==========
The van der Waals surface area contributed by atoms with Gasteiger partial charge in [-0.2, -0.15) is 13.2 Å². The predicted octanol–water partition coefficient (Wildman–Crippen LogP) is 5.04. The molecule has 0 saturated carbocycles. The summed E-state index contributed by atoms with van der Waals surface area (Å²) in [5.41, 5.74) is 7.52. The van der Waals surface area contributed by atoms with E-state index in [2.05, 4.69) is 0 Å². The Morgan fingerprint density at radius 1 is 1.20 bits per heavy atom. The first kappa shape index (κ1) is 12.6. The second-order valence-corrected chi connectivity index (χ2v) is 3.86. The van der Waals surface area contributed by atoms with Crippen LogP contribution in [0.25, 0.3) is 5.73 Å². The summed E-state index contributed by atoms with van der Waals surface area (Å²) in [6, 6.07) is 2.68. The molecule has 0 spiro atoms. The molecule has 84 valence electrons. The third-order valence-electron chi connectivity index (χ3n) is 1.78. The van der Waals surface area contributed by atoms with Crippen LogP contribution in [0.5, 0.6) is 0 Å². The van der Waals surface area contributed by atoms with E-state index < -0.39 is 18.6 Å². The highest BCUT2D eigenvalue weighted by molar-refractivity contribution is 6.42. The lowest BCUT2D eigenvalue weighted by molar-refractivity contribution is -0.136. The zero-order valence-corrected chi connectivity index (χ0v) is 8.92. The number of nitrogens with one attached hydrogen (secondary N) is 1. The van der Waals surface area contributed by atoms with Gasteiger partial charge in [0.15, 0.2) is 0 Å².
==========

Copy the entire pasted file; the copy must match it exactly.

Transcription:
The van der Waals surface area contributed by atoms with Gasteiger partial charge in [-0.2, -0.15) is 13.2 Å². The predicted octanol–water partition coefficient (Wildman–Crippen LogP) is 5.04. The molecule has 0 saturated carbocycles. The summed E-state index contributed by atoms with van der Waals surface area (Å²) in [5.41, 5.74) is 7.52. The van der Waals surface area contributed by atoms with E-state index in [2.05, 4.69) is 0 Å². The Morgan fingerprint density at radius 1 is 1.20 bits per heavy atom. The first kappa shape index (κ1) is 12.6. The second-order valence-corrected chi connectivity index (χ2v) is 3.86. The van der Waals surface area contributed by atoms with Crippen LogP contribution in [0.25, 0.3) is 5.73 Å². The summed E-state index contributed by atoms with van der Waals surface area (Å²) in [6, 6.07) is 2.68. The molecule has 0 spiro atoms. The molecule has 84 valence electrons. The third-order valence-electron chi connectivity index (χ3n) is 1.78. The van der Waals surface area contributed by atoms with Crippen LogP contribution in [0.5, 0.6) is 0 Å². The van der Waals surface area contributed by atoms with E-state index < -0.39 is 18.6 Å². The highest BCUT2D eigenvalue weighted by molar-refractivity contribution is 6.42. The lowest BCUT2D eigenvalue weighted by molar-refractivity contribution is -0.136. The zero-order valence-corrected chi connectivity index (χ0v) is 8.92. The number of nitrogens with one attached hydrogen (secondary N) is 1. The van der Waals surface area contributed by atoms with Gasteiger partial charge in [0.15, 0.2) is 0 Å².